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Examination of Witnesses

Part of Immigration and Social Security Co-ordination (EU Withdrawal) Bill – in a Public Bill Committee at 2:00 pm on 12th February 2019.

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Vivienne Stern:

Up to a point. Ministers have been saying for many years that there is no cap on the number of students who can come to the UK under a tier 4 visa. That is not actually the problem. The things that have been standing in our way are features of the visa system that, frankly, make us uncompetitive compared with some of the other major destinations that international students choose to study in. A visa system that, for example, restricts the opportunity for international graduates to stay and work in the UK for a little bit post-graduation is, frankly, not that appealing when you compare it with the opportunities offered by Australia, Canada and the US.

There are other things the Government could do to make the system more welcoming. There have been some really quite positive signals in what Ministers have said recently about a willingness to look at the compliance system. We hear from prospective international students that they are put off by a feeling that the immigration system treats them with suspicion from the start, so we should look at things like credibility interviews and how they operate, decision making by entry clearance officers, and some of the compliance requirements on institutions, which require them to interact with international students in a way that can be rather off-putting.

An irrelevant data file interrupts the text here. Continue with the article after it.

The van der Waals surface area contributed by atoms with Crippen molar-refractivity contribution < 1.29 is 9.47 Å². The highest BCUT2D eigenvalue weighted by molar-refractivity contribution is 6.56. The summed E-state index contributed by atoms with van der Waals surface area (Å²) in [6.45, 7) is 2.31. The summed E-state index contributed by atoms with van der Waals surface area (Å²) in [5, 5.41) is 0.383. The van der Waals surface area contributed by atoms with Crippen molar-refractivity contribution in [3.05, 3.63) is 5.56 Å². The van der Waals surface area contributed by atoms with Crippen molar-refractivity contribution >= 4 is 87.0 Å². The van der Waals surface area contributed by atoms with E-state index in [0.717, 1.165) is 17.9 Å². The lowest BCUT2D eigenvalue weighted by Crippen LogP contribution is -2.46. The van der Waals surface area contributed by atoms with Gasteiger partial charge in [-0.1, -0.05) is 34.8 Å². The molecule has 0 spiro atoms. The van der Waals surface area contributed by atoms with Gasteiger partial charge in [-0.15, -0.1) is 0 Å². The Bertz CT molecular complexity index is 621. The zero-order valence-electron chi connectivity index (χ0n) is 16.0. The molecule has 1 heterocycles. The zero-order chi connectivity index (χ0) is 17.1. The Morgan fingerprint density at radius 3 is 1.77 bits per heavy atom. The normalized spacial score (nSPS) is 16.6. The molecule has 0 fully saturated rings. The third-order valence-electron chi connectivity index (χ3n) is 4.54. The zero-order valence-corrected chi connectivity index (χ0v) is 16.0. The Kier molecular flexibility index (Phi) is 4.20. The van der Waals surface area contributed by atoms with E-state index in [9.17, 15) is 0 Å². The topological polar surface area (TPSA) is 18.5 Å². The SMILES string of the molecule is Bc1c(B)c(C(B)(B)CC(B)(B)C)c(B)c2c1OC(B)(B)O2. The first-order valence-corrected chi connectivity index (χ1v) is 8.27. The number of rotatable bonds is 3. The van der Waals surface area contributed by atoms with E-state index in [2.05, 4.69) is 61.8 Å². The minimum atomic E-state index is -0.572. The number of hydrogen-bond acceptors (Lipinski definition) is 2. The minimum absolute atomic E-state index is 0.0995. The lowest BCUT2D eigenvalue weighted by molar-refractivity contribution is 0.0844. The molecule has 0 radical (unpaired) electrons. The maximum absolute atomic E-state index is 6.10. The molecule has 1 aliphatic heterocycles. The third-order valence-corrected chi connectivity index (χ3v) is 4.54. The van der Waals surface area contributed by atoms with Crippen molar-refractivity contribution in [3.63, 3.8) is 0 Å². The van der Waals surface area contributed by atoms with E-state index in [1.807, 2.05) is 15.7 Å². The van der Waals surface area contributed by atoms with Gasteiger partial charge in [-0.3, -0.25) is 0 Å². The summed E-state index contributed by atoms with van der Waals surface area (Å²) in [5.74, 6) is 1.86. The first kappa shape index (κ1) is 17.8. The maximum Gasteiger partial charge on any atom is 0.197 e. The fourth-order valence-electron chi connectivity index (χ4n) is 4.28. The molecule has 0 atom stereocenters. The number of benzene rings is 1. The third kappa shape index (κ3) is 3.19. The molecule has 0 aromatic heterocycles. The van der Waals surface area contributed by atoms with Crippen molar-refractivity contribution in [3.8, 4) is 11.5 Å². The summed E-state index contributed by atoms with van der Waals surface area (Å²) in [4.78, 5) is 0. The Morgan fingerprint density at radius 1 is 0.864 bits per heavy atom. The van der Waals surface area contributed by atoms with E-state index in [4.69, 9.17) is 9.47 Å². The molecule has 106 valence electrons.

All those things should be looked at, if for no other reason than that there are huge opportunities for the UK as one of the most popular destinations for international students. We are in a hugely privileged position, and at this particular moment in our national history we have the opportunity to open our doors to people at a very early stage in the development of their professional lives, to establish strong bonds and, in many cases, to leave a lasting legacy of affection for the UK. We could do with more of that, not less.

Education is also a hugely important source of export earnings for the UK. Although international students have value far beyond their financial or economic value to the UK, it is not trivial that this is an increasingly important export sector. The Government’s figures point to quite significant growth in our export earnings from education, which are now around £19 billion a year. We should be pursuing that opportunity, rather than tripping over our own feet. The new international education strategy announced in January is a great opportunity for the Government to get their policy aligned with their international ambitions. The visa system has to be part of that. There are some modest steps in the right direction, including in the White Paper, but we really think the Government should go a bit further than that.